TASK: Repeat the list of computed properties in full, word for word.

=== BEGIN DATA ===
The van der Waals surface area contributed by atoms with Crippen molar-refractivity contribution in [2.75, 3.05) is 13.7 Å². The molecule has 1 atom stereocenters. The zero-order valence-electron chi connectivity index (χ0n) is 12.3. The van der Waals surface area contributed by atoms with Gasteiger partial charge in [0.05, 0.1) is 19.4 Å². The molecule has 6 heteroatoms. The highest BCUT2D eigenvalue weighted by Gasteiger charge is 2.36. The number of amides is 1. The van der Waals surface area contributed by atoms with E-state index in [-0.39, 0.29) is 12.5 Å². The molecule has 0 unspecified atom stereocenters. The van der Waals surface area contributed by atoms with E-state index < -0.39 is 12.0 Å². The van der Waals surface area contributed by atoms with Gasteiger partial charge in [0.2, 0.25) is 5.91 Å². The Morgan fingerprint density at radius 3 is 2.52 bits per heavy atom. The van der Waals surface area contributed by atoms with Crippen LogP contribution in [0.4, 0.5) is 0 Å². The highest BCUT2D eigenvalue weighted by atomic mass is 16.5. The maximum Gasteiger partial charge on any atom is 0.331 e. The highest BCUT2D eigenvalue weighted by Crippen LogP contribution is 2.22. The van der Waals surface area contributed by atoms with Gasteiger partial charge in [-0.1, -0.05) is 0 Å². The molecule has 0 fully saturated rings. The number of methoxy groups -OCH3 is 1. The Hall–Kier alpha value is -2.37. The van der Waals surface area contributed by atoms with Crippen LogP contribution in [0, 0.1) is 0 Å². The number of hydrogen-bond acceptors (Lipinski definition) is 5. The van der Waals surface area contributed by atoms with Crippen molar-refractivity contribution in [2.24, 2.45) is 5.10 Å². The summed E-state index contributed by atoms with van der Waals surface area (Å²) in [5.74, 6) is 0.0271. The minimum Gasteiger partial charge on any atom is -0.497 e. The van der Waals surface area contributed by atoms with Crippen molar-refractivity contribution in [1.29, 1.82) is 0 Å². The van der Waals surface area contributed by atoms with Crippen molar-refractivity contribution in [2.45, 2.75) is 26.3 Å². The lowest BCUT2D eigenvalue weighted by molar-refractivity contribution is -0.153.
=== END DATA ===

The van der Waals surface area contributed by atoms with Crippen molar-refractivity contribution in [2.75, 3.05) is 13.7 Å². The molecule has 1 atom stereocenters. The zero-order valence-electron chi connectivity index (χ0n) is 12.3. The van der Waals surface area contributed by atoms with Gasteiger partial charge in [0.05, 0.1) is 19.4 Å². The molecule has 6 heteroatoms. The highest BCUT2D eigenvalue weighted by Gasteiger charge is 2.36. The number of amides is 1. The van der Waals surface area contributed by atoms with E-state index in [-0.39, 0.29) is 12.5 Å². The molecule has 0 unspecified atom stereocenters. The van der Waals surface area contributed by atoms with E-state index < -0.39 is 12.0 Å². The van der Waals surface area contributed by atoms with Gasteiger partial charge in [0.2, 0.25) is 5.91 Å². The Morgan fingerprint density at radius 3 is 2.52 bits per heavy atom. The van der Waals surface area contributed by atoms with Crippen LogP contribution in [0.4, 0.5) is 0 Å². The highest BCUT2D eigenvalue weighted by atomic mass is 16.5. The maximum Gasteiger partial charge on any atom is 0.331 e. The highest BCUT2D eigenvalue weighted by Crippen LogP contribution is 2.22. The van der Waals surface area contributed by atoms with Gasteiger partial charge in [-0.1, -0.05) is 0 Å². The molecule has 0 fully saturated rings. The number of methoxy groups -OCH3 is 1. The Hall–Kier alpha value is -2.37. The van der Waals surface area contributed by atoms with Crippen LogP contribution in [0, 0.1) is 0 Å². The number of hydrogen-bond acceptors (Lipinski definition) is 5. The van der Waals surface area contributed by atoms with Crippen molar-refractivity contribution in [2.24, 2.45) is 5.10 Å². The summed E-state index contributed by atoms with van der Waals surface area (Å²) in [5.74, 6) is 0.0271. The minimum Gasteiger partial charge on any atom is -0.497 e. The van der Waals surface area contributed by atoms with Crippen molar-refractivity contribution in [1.29, 1.82) is 0 Å². The van der Waals surface area contributed by atoms with Crippen molar-refractivity contribution in [2.45, 2.75) is 26.3 Å². The lowest BCUT2D eigenvalue weighted by molar-refractivity contribution is -0.153.